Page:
Hepatocellular carcinoma (HCC) is the most common type of primary liver cancer. It is one of leading causes of cancer-related deaths globally, with more than 700,000 new cases and 600,000 estimated HCC deaths each year. HCC occurs most often in people with chronic liver diseases such as hepatitis B, which is one of the main causes of HCC (particularly in Asia). While surgery, liver transplantation, or radiological intervention may be a viable option for early-stage disease, prognosis for advanced stage HCC remains bleak, with most patients eventually dying within 20 months after diagnosis.
A team of researchers at the Cancer Science Institute of Singapore (CSI Singapore), led by Professor Daniel Tenen and Assistant Professor Yvonne Tay, embarked on a novel study which aims to address a yet unmet clinical need. The team identified new pathways that are responsible for HCC.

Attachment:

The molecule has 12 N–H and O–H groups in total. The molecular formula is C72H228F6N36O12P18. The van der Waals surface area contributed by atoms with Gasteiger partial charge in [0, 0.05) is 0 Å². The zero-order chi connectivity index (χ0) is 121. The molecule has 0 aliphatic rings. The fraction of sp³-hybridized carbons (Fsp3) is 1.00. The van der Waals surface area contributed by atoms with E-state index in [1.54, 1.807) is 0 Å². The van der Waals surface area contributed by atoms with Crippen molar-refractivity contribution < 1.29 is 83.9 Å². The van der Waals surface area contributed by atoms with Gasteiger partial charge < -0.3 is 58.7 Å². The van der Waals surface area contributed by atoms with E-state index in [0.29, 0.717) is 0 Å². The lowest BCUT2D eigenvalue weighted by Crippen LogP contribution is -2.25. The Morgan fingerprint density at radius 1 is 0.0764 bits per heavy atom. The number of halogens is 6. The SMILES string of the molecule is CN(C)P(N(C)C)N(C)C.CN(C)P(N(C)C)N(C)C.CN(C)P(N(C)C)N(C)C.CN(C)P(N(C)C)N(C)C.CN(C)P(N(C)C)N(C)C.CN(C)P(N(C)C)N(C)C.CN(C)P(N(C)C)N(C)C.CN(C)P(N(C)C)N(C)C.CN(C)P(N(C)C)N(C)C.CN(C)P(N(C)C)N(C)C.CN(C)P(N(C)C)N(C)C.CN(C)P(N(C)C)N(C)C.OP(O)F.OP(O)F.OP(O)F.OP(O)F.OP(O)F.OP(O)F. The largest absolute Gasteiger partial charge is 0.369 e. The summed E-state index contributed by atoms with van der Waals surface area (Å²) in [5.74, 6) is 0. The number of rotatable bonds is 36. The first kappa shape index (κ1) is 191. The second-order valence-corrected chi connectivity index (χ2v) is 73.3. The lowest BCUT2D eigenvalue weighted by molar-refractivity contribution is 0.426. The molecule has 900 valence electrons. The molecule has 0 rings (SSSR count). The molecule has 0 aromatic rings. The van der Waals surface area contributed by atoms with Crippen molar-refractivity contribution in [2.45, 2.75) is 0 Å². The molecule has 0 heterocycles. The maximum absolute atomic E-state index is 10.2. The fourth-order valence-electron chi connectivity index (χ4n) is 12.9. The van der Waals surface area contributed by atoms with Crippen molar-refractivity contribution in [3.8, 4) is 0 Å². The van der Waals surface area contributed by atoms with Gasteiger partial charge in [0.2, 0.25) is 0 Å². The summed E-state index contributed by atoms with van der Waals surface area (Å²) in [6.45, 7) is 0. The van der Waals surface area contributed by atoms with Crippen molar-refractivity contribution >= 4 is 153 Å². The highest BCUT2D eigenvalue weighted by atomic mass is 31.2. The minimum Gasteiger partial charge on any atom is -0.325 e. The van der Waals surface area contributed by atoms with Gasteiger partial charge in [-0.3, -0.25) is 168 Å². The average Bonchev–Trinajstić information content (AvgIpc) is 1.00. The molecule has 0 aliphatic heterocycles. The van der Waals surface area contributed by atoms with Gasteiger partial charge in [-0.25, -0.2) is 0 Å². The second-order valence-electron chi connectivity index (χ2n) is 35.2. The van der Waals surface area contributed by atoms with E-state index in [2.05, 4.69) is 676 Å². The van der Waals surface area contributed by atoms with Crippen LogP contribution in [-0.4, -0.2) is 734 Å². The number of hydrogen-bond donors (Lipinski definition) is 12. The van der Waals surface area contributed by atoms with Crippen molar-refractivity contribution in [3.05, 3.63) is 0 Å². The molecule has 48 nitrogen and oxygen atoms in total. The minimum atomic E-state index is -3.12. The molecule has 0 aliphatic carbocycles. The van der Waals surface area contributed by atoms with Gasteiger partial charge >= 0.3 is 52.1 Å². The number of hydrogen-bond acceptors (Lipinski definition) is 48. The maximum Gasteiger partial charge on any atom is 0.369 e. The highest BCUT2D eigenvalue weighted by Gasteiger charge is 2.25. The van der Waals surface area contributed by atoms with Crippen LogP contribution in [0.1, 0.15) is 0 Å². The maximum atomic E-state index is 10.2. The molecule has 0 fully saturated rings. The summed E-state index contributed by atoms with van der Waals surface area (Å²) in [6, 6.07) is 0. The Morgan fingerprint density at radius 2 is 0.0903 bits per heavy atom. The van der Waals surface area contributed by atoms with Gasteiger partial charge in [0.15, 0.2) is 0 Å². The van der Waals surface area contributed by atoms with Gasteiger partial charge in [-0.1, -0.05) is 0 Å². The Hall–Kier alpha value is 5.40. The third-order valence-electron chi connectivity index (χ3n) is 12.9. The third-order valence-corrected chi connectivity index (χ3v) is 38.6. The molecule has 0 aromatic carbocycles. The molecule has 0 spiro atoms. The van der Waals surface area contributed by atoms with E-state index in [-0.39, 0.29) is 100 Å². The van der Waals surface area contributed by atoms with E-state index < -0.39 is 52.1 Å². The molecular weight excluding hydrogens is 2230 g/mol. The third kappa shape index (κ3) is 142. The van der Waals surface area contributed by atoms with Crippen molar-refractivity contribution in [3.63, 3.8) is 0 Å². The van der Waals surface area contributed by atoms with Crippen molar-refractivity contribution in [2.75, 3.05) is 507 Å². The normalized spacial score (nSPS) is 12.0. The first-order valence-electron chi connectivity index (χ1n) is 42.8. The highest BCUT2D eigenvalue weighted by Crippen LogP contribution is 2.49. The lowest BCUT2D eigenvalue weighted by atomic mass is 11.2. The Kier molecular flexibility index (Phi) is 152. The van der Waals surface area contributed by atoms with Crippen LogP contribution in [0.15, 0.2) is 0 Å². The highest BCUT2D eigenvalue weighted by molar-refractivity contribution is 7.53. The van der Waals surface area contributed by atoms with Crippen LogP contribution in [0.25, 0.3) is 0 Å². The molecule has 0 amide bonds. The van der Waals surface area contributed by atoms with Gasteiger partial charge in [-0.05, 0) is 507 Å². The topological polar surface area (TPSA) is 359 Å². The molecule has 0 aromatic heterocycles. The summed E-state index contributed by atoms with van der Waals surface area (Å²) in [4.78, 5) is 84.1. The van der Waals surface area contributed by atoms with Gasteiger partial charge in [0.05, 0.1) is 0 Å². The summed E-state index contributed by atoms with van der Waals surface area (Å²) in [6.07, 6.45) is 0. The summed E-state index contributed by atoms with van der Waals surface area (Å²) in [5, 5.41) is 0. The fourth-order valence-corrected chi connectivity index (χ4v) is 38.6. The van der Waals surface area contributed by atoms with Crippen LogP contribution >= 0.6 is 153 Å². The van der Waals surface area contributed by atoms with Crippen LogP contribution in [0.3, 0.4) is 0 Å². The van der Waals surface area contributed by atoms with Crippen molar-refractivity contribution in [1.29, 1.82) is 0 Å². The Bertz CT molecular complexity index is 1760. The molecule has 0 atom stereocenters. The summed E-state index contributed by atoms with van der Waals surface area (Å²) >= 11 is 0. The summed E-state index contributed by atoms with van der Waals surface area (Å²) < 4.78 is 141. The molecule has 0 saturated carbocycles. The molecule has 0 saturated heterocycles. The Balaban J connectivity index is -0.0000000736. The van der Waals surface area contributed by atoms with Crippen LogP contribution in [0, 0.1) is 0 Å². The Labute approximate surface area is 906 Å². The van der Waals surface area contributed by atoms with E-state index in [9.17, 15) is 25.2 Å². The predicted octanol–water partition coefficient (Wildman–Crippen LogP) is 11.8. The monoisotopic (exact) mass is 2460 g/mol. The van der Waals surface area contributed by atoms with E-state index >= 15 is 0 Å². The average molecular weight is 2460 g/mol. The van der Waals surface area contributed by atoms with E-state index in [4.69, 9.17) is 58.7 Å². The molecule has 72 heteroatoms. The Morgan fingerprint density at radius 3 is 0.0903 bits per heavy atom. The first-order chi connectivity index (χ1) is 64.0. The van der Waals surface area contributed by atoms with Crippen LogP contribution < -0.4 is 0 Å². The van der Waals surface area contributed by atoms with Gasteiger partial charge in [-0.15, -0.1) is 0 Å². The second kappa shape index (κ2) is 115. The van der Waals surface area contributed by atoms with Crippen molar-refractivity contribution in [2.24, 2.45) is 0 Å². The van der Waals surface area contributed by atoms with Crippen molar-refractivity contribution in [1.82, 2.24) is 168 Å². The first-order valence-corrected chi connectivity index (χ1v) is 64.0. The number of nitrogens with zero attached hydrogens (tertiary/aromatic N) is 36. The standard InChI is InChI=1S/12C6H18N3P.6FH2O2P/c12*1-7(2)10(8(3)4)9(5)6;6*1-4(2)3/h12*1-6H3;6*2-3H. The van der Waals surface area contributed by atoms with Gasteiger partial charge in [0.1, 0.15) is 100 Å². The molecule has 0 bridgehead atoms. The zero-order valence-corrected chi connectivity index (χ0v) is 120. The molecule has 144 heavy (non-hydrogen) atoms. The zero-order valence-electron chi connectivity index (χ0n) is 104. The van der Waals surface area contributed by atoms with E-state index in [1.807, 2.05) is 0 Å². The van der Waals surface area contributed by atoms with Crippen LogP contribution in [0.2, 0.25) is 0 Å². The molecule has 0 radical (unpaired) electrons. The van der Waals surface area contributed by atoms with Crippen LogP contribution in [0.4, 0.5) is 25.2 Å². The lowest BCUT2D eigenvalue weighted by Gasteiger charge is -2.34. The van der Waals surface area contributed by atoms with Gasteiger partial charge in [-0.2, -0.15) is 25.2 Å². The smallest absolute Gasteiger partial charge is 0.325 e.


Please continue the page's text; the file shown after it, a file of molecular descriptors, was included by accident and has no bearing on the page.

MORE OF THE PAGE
Their findings were published in the prestigious scientific journal, Science Advances, on 1 October 2021.
The CSI Singapore team focused on ‘pseudogenes’ – a section of chromosome that is an imperfect copy of a functional gene. A good metaphor of understanding the distinction between DNA, chromosomes, and genes is to think of the genome as a library. Our entire genome consists of many shelves of books, all of which instruct our body to produce different proteins, enzymes and other fundamental cellular materials. A gene is a single book that contains instructions for a specific product – like a single protein – while DNA sequences are the sentences in its pages. A chromosome is a shelf of books since it contains many genes, and all the shelves together combine to create the entire library (i.e. the genome). Humans usually have 23 pairs of chromosomes in each cell.
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